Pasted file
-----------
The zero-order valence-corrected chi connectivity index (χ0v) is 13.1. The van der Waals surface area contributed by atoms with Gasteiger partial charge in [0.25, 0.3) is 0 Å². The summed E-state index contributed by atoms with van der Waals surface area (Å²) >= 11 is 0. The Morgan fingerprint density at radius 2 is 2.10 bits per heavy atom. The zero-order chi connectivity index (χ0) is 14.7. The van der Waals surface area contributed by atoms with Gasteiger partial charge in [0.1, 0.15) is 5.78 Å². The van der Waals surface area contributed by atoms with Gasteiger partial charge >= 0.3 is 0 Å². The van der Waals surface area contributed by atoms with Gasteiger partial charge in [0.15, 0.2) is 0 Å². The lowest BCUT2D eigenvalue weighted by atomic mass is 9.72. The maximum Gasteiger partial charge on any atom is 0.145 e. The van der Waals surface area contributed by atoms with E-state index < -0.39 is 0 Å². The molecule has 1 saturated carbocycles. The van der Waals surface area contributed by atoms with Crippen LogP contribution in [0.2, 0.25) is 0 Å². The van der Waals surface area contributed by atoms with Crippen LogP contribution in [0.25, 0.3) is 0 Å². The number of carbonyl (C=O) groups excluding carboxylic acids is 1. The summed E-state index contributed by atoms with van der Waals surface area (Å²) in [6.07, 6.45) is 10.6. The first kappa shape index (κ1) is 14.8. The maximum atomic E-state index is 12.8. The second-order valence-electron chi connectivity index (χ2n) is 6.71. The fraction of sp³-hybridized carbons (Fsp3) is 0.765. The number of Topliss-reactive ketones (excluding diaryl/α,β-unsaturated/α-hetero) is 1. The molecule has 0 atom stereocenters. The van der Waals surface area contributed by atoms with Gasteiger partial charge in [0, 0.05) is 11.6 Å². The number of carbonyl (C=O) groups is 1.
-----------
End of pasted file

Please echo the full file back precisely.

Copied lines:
The zero-order valence-corrected chi connectivity index (χ0v) is 13.1. The van der Waals surface area contributed by atoms with Gasteiger partial charge in [0.25, 0.3) is 0 Å². The summed E-state index contributed by atoms with van der Waals surface area (Å²) >= 11 is 0. The Morgan fingerprint density at radius 2 is 2.10 bits per heavy atom. The zero-order chi connectivity index (χ0) is 14.7. The van der Waals surface area contributed by atoms with Gasteiger partial charge in [0.1, 0.15) is 5.78 Å². The van der Waals surface area contributed by atoms with Gasteiger partial charge >= 0.3 is 0 Å². The van der Waals surface area contributed by atoms with Gasteiger partial charge in [0.15, 0.2) is 0 Å². The lowest BCUT2D eigenvalue weighted by atomic mass is 9.72. The maximum Gasteiger partial charge on any atom is 0.145 e. The van der Waals surface area contributed by atoms with E-state index < -0.39 is 0 Å². The molecule has 1 saturated carbocycles. The van der Waals surface area contributed by atoms with Crippen LogP contribution in [0.2, 0.25) is 0 Å². The van der Waals surface area contributed by atoms with Crippen LogP contribution in [0.25, 0.3) is 0 Å². The number of carbonyl (C=O) groups excluding carboxylic acids is 1. The summed E-state index contributed by atoms with van der Waals surface area (Å²) in [6.07, 6.45) is 10.6. The first kappa shape index (κ1) is 14.8. The maximum atomic E-state index is 12.8. The second-order valence-electron chi connectivity index (χ2n) is 6.71. The fraction of sp³-hybridized carbons (Fsp3) is 0.765. The number of Topliss-reactive ketones (excluding diaryl/α,β-unsaturated/α-hetero) is 1. The molecule has 0 atom stereocenters. The van der Waals surface area contributed by atoms with Gasteiger partial charge in [0, 0.05) is 11.6 Å². The number of carbonyl (C=O) groups is 1.